Wednesday, 1 October 2014

Dell has taken over Statsoft




Yesterday I attended a meetup event organized jointly by the OR society and Dell-Statistica discussing the use of predictive analytics to better patient care. The topic is very interesting and the discussions were very lively. But the big news for me was to discover that Dell have purchased Statsoft and are now promoting Statistica. I hope they do not repeat the mistakes IBM did (and is doing) when it took over SPSS. For starters Statistica is better than SPSS on several level. One of them being that, like sas, it has a strong data management capability of its own. Do to real stuff with SPSS you need to link it to some over expensive IBM product. Last time I looked you also got more bang for your buck compared to SPSS – i.e. more functionality. I am refraining from fully comparing it to sas as I believe that in Europe it is irrelevant due to the sas pricing model. Even if sas is better by far than any other solution, most organisations in Europe, and the far east to that matter, will struggle to compile a business case for the expenditure. If you can afford it, sas is still my first choice. However R and Statistica are close behind. I will be watching Dell to see how they position the software and analytics services crossing my fingers they manage to find a way to turn it into a cohesive offering (like sas) fast rather than the hodgepodge of mixed messages one gets from IBM.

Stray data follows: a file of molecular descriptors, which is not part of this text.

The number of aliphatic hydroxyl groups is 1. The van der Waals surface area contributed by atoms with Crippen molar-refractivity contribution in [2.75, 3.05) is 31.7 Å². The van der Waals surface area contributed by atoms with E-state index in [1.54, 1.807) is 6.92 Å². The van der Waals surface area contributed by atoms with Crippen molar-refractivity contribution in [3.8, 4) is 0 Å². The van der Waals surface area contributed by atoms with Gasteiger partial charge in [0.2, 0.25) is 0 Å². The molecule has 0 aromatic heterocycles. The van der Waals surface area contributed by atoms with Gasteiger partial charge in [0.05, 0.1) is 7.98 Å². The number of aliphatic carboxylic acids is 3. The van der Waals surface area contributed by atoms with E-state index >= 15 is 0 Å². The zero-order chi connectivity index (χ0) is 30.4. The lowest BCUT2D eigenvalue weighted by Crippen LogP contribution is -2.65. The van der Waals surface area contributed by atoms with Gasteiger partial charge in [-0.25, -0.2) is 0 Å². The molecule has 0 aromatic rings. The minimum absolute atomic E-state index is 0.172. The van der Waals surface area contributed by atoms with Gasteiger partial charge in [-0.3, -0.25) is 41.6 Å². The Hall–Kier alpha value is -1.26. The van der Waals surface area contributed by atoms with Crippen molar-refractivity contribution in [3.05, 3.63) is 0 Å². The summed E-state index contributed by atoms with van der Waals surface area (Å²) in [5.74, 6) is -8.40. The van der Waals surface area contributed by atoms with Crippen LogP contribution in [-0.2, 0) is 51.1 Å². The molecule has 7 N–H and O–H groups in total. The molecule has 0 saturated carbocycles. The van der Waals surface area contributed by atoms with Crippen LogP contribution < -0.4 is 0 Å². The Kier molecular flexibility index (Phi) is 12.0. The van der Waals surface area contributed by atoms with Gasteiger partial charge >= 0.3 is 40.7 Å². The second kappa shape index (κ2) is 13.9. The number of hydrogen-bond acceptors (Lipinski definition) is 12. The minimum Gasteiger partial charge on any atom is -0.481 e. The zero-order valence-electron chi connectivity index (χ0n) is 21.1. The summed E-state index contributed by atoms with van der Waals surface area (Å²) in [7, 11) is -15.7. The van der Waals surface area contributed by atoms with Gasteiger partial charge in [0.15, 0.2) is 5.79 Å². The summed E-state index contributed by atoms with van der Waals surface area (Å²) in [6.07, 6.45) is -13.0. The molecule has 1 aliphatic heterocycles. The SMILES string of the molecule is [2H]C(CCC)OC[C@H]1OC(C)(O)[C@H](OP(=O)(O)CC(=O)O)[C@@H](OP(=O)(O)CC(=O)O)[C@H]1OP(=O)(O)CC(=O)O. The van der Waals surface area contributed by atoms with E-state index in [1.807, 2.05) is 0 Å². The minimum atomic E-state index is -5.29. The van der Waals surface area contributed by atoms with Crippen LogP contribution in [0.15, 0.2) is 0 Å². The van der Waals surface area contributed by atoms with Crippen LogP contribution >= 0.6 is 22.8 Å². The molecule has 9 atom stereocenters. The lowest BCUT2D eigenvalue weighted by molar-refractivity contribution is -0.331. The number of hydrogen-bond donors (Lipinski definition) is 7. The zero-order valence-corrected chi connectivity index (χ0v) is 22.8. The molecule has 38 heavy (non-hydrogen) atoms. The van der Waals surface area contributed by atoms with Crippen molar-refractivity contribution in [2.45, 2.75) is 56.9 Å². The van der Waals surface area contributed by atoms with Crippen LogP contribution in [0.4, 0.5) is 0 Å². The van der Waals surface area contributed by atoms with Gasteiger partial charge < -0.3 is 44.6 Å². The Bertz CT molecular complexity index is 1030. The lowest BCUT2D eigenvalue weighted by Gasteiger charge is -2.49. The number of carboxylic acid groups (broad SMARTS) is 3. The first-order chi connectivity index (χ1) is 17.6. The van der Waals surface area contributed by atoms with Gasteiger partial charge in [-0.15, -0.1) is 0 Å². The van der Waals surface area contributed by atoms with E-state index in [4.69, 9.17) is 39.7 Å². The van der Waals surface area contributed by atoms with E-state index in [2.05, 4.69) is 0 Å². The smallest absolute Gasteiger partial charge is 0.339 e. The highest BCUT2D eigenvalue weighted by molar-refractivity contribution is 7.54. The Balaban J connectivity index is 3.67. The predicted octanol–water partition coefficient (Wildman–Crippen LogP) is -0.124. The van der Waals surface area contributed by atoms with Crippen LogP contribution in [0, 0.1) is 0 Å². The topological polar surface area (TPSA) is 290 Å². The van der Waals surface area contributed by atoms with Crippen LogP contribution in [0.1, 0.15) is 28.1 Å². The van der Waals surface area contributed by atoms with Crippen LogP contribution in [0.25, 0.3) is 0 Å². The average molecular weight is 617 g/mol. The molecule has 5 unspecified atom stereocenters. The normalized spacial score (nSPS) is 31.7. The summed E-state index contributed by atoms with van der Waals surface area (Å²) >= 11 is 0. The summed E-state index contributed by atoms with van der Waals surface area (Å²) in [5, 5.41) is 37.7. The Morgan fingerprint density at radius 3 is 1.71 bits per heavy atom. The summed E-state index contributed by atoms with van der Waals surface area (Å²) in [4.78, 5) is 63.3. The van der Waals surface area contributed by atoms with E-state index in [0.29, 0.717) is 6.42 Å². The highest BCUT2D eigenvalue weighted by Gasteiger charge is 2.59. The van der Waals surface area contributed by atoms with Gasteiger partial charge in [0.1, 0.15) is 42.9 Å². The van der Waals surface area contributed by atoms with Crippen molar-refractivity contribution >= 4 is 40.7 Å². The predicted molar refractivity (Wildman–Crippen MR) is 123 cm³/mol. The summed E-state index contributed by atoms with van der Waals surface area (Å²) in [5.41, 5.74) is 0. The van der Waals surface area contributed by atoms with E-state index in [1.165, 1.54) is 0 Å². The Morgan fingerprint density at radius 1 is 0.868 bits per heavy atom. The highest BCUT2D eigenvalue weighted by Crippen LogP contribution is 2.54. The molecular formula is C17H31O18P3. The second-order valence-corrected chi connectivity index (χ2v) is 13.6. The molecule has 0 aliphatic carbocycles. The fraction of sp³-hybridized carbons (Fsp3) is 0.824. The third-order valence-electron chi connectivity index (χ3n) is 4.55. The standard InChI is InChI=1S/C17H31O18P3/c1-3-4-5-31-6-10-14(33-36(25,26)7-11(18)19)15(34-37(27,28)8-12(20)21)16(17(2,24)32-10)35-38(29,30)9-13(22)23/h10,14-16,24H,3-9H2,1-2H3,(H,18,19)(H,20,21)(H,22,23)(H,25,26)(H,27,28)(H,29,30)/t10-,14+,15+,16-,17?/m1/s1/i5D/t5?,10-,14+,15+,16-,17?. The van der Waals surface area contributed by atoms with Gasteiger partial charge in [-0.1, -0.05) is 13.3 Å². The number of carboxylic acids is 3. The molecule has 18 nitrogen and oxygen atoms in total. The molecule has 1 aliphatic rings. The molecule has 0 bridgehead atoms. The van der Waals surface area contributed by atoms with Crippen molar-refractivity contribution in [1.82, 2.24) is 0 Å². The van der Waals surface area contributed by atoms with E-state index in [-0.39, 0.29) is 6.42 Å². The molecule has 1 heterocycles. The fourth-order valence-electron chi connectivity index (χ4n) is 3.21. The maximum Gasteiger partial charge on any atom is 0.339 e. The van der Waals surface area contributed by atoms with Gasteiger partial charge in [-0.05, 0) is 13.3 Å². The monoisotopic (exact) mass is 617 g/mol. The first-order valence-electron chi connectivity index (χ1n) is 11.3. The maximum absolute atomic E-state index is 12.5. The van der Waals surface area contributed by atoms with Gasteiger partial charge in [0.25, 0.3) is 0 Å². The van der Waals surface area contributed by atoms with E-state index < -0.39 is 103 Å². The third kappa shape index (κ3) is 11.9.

Friday, 13 December 2013

just been to sas professionals road show in the new sas office in London


A couple of days ago I attended a sas professionals (http://www.sasprofessionals.net/) event focusing on sas V9.4 which is due to be launched in Europe in January 2014 (with statistics 12.3, 13.1 to follow towards the end of the year) . As usual there is so much new terminology to learn and new paradigms to get one's head around. Naturally I concentrated on what really interests me - Analytics. But there are some non-analytics things that might interest analysts such as myself:
  1. Sas has significantly hardened the security
   2.  There are a few new ODS destinations that are aimed at the mobile device world. But the one that is to me the game changer is the ODS to MS PowerPoints completing the  suit of preferred delivery platforms. Let me spell this out a good sas programmer can create automatically sleek pdfs, excels, PowerPoints. Now it all can also be ziped automatically with an ods option.